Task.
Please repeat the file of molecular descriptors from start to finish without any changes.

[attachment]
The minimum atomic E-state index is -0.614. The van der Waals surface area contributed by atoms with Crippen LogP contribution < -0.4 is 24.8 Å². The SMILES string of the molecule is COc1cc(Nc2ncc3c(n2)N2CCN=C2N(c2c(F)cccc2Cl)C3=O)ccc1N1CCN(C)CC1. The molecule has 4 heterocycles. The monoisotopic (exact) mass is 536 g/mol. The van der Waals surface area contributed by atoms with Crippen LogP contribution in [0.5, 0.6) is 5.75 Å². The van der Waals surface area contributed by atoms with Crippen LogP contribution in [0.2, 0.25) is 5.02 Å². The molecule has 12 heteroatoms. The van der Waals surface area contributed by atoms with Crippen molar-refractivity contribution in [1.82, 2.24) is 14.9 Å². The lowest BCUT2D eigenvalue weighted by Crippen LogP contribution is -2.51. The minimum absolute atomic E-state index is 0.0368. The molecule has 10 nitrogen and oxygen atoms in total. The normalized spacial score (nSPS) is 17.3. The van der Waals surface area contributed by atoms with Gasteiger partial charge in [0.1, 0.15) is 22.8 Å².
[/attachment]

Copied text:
The minimum atomic E-state index is -0.614. The van der Waals surface area contributed by atoms with Crippen LogP contribution < -0.4 is 24.8 Å². The SMILES string of the molecule is COc1cc(Nc2ncc3c(n2)N2CCN=C2N(c2c(F)cccc2Cl)C3=O)ccc1N1CCN(C)CC1. The molecule has 4 heterocycles. The monoisotopic (exact) mass is 536 g/mol. The van der Waals surface area contributed by atoms with Crippen LogP contribution in [0.5, 0.6) is 5.75 Å². The van der Waals surface area contributed by atoms with Crippen LogP contribution in [0.2, 0.25) is 5.02 Å². The molecule has 12 heteroatoms. The van der Waals surface area contributed by atoms with Crippen molar-refractivity contribution in [1.82, 2.24) is 14.9 Å². The lowest BCUT2D eigenvalue weighted by Crippen LogP contribution is -2.51. The minimum absolute atomic E-state index is 0.0368. The molecule has 10 nitrogen and oxygen atoms in total. The normalized spacial score (nSPS) is 17.3. The van der Waals surface area contributed by atoms with Gasteiger partial charge in [0.1, 0.15) is 22.8 Å².